Essay: Meaning and Time
September 15, 2010
I am an atheist who prays. I believe there is no God in charge of our daily lives and daily events in the world. I entertain several creation myths and believe they are all equally true--Evolution and the creation story in genesis are two of my favorites. I believe we humans have to experience our lives as meaningful in order to live. I believe that we have to create our own meaning--collectively and/or individually. My prayers are those of thanksgiving and pleas for support when I am feeling really scared or experiencing myself as especially powerless.
I believe that individual human existence ends at death. I believe that the only way we can conquer death is through the experience of meaningful activities that give us timelessness.
Almost every Monday this summer I walked along the Schuylkill River about 3/4 of a mile from my apartment. I took along a net and a bag or two. I fished bottles and cans and plastic bags and styrofoam cups and plates and a couple of T shirts and several flip flops out of the water with my net, and used my bags to carry them to the trash cans located along the bike/hike trail that runs along the river.
I also fished out balls--baseballs, soccer balls, undersized basketballs, rotting nerf balls of various sizes, handballs, (no ping pong balls), several footballs (not round), and many, many tennis balls of various colors. Also 2 dozen plastic fishing bobbers of various sizes and 2 rubber duckies.
I kept the balls and bobbers and the rubber duckies. I collected them on a shelf in my apartment entrance way and wondered what I would do with them when fall came.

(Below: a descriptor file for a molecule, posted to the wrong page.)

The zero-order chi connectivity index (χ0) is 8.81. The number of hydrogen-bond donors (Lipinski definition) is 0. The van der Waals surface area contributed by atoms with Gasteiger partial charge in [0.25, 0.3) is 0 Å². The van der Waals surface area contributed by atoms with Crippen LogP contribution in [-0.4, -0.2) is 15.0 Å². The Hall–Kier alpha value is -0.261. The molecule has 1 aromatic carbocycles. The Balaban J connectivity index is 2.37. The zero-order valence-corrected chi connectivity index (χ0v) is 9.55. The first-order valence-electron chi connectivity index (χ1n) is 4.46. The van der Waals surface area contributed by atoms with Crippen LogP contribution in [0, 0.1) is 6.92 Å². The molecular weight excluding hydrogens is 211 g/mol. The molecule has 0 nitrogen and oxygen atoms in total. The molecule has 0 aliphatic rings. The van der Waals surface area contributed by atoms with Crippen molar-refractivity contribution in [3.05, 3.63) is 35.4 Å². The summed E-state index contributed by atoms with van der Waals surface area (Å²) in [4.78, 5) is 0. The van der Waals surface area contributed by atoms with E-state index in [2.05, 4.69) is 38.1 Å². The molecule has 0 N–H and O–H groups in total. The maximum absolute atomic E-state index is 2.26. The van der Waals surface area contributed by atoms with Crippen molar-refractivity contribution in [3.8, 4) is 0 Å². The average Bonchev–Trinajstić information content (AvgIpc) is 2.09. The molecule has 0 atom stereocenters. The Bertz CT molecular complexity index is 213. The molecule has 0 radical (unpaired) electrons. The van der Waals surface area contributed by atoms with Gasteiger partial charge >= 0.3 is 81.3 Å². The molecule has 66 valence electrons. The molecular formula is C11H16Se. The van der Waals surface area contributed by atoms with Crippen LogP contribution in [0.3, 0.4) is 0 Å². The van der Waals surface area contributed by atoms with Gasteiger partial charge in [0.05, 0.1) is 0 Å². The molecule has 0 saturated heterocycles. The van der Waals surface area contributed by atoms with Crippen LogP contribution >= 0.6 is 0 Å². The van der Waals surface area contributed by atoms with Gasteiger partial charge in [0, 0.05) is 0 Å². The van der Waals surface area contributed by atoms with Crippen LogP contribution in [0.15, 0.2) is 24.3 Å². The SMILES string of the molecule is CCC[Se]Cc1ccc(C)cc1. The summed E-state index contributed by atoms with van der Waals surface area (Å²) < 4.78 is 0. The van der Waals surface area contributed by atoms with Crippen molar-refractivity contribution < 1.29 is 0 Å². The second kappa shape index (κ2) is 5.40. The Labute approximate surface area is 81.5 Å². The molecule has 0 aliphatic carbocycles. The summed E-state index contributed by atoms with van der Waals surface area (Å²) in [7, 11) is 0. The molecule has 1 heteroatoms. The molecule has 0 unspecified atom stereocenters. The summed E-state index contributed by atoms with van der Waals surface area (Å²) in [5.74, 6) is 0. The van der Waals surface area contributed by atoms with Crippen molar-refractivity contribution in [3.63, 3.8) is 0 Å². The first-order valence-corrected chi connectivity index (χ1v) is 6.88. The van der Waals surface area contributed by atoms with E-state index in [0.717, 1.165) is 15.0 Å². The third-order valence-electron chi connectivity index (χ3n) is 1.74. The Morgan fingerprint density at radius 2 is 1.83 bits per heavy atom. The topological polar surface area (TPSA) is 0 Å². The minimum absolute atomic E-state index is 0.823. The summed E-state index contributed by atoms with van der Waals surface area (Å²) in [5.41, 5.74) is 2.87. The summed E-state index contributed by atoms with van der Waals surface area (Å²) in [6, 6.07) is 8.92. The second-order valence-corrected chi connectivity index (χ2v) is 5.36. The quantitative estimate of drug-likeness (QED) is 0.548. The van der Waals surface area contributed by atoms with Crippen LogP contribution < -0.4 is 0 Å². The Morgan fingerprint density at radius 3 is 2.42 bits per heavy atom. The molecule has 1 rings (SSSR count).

Mostly the hour that I spent harvesting bottles and cans and balls every Monday was timeless. No rushing, no worrying, no hurrying, no past no future, just presentness. I did have to practice letting go of thoughts related to wanting balls more than cans, rewarding myself by letting myself collect balls after fishing out a certain number of bottles and cans.
Years ago, I would not have been timeless in this activity for, even if no other worries or thoughts of present and future came to steal the present, I would be drawn into thoughts about pollution and polluters and self-righteous indignation and anger at those who dirty up the river. I probably would give some of my serenity to depression--hopelessness and powerlessness about changing the world.
Now I accept that I am a polluter even though I don't throw cans and bottles away on the street or in the water. I accept that I am no better than anyone else and that I have my defects and failures that are at least as serious as those who litter.
I really don't know if we can save the planet from our polluting. We might. We might not. What I do know is that I can take 30 bottles and cans out of the water this Monday Morning and this little bit of the Schuylkill river looks a little cleaner.
I find this meaningful. And the activity timeless. While I am doing it, there is no death, only the enjoyment of these present moments.